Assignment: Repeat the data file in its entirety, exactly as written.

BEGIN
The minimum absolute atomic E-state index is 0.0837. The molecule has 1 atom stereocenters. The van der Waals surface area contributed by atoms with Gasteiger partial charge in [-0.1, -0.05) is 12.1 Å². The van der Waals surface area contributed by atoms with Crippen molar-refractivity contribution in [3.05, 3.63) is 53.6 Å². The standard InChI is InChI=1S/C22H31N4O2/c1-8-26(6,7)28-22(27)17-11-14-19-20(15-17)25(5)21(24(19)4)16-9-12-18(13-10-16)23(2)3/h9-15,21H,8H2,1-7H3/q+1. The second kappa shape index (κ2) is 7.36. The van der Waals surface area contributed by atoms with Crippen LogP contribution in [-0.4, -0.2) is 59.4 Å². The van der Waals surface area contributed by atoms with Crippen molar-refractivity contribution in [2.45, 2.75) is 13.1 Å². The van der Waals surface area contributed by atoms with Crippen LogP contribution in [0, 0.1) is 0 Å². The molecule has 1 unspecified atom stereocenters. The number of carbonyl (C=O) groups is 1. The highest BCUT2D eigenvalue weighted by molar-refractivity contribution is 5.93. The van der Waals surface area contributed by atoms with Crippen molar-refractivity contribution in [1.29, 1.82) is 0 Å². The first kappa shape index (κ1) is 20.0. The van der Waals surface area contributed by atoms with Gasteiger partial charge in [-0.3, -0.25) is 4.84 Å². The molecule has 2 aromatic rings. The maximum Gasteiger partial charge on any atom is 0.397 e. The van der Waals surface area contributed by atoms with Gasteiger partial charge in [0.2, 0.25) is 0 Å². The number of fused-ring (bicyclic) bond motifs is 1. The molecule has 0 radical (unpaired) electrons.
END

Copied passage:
The minimum absolute atomic E-state index is 0.0837. The molecule has 1 atom stereocenters. The van der Waals surface area contributed by atoms with Gasteiger partial charge in [-0.1, -0.05) is 12.1 Å². The van der Waals surface area contributed by atoms with Crippen molar-refractivity contribution in [3.05, 3.63) is 53.6 Å². The standard InChI is InChI=1S/C22H31N4O2/c1-8-26(6,7)28-22(27)17-11-14-19-20(15-17)25(5)21(24(19)4)16-9-12-18(13-10-16)23(2)3/h9-15,21H,8H2,1-7H3/q+1. The second kappa shape index (κ2) is 7.36. The van der Waals surface area contributed by atoms with Crippen LogP contribution in [-0.4, -0.2) is 59.4 Å². The van der Waals surface area contributed by atoms with Crippen molar-refractivity contribution in [2.45, 2.75) is 13.1 Å². The van der Waals surface area contributed by atoms with Crippen LogP contribution in [0, 0.1) is 0 Å². The molecule has 1 unspecified atom stereocenters. The number of carbonyl (C=O) groups is 1. The highest BCUT2D eigenvalue weighted by molar-refractivity contribution is 5.93. The van der Waals surface area contributed by atoms with Crippen molar-refractivity contribution in [1.29, 1.82) is 0 Å². The first kappa shape index (κ1) is 20.0. The van der Waals surface area contributed by atoms with Gasteiger partial charge in [-0.3, -0.25) is 4.84 Å². The molecule has 2 aromatic rings. The maximum Gasteiger partial charge on any atom is 0.397 e. The van der Waals surface area contributed by atoms with Gasteiger partial charge in [0.2, 0.25) is 0 Å². The number of fused-ring (bicyclic) bond motifs is 1. The molecule has 0 radical (unpaired) electrons.